Scenario 4 - I have a patient who is transitioning. I’m not sure what pronoun to use. What should I do?
Using the correct pronoun is very important to Trans or non-binary people. The GMC advice should be followed. Be aware that a pronoun may change during the process of transition.
Use the patient’s preferred name and title.
The way you address patients who are transitioning or have transitioned is extremely important. Taking care to use the right (i.e. the patient’s preferred) name and title shows that you are treating them with respect. If you are not sure how you should address someone, ask them:
- “how do you prefer to be addressed?”
- “what pronouns do you prefer people to use when referring to you?”
Employers have a responsibility to ensure that all staff are trained to understand trans issues. Trans women's voices can sound masculine on the phone.
Sometimes ‘misgendering’ a person is a genuine mistake. If you do misgender someone, just apologise.
Receptionists, practice nurses as well as doctors need to consider the long-term effects on mental health and wellbeing of trans people, if those they turn to for help don’t treat them with respect.
A bad experience could make patients reluctant to seek healthcare at all.
Scenario 5 - My patient has been seen in the Gender Incongruence Clinic (GIC) and I have been asked to prescribe some hormone treatments. I’m not sure I should be doing this…
Prescribing, monitoring and follow-up after gender reassignment treatment
The GPC is aware that GPs being asked to prescribe hormones for patients with gender incongruence both before and after specialist involvement. NHS England have released their Specialised Services Circular SSC1417 which states that GPs are encouraged to collaborate with GIC in the initiation and on-going prescribing of hormone therapy and that there is extensive clinical experience of the use of these products in the treatment of gender dysphoria.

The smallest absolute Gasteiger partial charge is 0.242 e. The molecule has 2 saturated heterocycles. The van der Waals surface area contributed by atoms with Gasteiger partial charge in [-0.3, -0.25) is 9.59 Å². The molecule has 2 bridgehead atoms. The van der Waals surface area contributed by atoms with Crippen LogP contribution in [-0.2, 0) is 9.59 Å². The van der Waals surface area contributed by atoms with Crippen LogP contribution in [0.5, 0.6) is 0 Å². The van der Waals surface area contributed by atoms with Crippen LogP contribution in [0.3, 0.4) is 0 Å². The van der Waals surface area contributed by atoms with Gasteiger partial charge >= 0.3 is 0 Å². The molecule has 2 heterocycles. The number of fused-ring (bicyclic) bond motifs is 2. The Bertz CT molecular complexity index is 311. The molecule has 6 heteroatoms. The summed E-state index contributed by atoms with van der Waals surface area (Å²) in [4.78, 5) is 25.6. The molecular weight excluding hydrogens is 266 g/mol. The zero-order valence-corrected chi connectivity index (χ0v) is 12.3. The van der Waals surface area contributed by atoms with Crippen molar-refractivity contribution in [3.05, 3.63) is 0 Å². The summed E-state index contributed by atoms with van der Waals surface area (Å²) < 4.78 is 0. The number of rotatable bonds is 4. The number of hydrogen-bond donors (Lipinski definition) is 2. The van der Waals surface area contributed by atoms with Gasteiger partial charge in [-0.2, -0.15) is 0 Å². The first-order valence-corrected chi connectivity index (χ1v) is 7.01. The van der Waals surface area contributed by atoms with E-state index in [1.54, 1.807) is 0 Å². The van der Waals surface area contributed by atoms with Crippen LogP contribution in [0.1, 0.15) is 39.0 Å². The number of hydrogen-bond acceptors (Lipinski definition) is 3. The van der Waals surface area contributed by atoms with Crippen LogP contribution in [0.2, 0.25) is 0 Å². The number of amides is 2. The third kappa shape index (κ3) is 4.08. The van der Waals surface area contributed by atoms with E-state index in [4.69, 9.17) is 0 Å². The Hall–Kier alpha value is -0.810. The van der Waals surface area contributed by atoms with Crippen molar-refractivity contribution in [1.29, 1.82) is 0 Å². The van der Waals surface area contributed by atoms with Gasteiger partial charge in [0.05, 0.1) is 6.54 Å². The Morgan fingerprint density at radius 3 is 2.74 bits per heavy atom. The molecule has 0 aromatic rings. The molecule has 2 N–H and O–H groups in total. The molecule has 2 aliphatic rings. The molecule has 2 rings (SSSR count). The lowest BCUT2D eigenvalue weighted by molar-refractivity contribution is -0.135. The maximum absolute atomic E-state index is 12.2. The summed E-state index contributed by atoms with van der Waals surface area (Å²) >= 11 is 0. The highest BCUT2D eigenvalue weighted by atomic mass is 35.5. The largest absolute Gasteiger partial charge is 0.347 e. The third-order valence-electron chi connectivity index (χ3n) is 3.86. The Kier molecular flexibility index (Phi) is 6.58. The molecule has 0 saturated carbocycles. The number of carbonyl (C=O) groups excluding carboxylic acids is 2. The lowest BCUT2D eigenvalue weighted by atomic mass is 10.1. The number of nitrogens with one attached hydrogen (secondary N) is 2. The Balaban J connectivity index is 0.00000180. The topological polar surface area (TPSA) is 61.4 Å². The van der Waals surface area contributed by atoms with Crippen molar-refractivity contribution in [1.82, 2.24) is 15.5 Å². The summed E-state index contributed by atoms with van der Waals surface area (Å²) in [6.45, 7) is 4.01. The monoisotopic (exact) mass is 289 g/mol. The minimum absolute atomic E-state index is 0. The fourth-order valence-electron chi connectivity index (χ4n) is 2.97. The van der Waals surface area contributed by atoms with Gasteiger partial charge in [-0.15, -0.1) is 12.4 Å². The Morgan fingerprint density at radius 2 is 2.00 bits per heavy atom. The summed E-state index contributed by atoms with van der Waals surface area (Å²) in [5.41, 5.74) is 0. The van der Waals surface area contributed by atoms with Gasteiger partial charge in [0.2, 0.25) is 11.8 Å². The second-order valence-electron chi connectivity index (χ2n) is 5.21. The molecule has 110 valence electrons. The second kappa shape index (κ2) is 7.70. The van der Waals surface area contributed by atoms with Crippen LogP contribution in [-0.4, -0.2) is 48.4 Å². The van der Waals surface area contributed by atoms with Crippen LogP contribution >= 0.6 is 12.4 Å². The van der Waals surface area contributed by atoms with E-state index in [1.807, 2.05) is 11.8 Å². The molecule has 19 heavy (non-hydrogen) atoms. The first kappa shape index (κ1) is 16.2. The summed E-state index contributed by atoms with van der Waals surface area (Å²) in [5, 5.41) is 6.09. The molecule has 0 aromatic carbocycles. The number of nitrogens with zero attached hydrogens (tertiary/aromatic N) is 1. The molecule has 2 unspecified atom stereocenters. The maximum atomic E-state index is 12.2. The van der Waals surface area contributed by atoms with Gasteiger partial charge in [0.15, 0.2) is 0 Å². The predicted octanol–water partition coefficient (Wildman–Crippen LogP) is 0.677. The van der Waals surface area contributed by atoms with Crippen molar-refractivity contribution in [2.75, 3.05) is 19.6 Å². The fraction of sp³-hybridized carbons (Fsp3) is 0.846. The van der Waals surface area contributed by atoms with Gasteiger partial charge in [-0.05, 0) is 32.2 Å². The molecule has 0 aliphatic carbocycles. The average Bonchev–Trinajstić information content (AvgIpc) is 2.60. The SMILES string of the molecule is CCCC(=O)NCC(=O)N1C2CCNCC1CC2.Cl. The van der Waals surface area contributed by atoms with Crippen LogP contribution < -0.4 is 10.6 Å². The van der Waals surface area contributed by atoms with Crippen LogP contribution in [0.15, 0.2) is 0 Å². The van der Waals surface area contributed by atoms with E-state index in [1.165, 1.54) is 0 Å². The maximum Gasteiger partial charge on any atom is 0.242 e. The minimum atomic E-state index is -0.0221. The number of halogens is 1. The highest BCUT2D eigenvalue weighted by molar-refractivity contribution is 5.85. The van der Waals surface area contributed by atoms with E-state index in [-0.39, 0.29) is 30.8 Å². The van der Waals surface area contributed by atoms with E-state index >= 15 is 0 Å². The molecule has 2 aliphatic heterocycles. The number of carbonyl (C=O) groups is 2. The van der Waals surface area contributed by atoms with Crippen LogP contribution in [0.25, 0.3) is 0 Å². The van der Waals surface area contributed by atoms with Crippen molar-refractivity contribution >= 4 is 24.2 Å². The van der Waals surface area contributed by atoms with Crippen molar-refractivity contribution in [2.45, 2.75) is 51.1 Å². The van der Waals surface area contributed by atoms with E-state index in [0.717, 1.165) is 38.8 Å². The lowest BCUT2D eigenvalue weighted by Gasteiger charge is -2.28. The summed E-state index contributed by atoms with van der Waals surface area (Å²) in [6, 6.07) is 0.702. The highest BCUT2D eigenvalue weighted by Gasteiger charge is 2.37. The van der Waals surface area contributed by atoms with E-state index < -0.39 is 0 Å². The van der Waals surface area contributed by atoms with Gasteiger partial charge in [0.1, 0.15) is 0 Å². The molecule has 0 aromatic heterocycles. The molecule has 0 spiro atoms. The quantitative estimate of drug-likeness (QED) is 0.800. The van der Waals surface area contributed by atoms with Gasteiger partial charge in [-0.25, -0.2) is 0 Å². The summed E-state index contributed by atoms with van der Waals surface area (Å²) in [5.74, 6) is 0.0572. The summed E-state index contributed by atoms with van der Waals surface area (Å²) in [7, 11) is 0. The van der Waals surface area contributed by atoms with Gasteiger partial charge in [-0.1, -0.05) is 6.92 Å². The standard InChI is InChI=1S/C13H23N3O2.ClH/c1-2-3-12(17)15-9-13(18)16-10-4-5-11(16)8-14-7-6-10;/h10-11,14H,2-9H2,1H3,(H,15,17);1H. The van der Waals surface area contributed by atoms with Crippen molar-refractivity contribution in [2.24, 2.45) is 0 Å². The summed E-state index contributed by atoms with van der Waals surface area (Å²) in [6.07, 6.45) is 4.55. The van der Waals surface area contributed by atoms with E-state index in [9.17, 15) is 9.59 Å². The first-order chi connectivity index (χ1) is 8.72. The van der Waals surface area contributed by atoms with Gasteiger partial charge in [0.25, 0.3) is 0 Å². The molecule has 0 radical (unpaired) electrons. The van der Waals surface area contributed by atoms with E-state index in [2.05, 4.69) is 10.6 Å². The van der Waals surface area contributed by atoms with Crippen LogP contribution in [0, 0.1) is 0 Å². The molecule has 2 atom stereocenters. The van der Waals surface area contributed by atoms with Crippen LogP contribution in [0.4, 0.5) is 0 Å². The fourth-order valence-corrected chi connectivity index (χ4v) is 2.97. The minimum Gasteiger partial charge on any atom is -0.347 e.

The GMC has published Advice on Treating Transgender Patients which includes sections on prescribing “bridging prescriptions” and ongoing prescribing following the recommendation of a specialist. We are aware that there exist concerns that the guidance places further obligations on GPs with regard to prescribing and education which may have broader implications beyond the scope of transgender healthcare.
In April 2016 the BMA wrote to the GMC to seek clarification about the guidance and raised its concerns. The response, in part, informs the information here, although discussions are ongoing. The two circumstances in which GPs may be asked to prescribe for patients with gender incongruence namely “bridging prescriptions” and ongoing care following consultation at a GIC, raise different issues and are therefore addressed separately below.
These are prescriptions issued to patients prior to being seen in a GIC to patients who have been self-medicating with hormones, usually unregulated and bought through an illicit source.
As a harm-reduction measure, the Royal College of Psychiatrists (RCPsych) has suggested that GPs may prescribe a bridging prescription to cover the patient’s care until they are able to access specialist services. The report and its recommendations have been endorsed by a range of Royal Colleges, including the Royal College of General Practitioners. The GMC advise that GPs should only consider a bridging prescription for an individual patient when they meet all the following criteria:
- the patient is already self-prescribing with hormones obtained from an unregulated source (over the internet or otherwise on the black market)
- the bridging prescription is intended to mitigate a risk of self-harm or suicide
- the doctor has sought the advice of a gender specialist, and prescribes the lowest acceptable dose in the circumstances.
In the GPC’s view, although the advice sets out the conditions under which the RCPsych suggestion for harm reduction in a specific subsection of vulnerable patients fits within the GMC’s existing guidance on prescribing, it fails to address the resulting significant medicolegal implications for GPs, and neglects the non-pharmacological needs of these patients.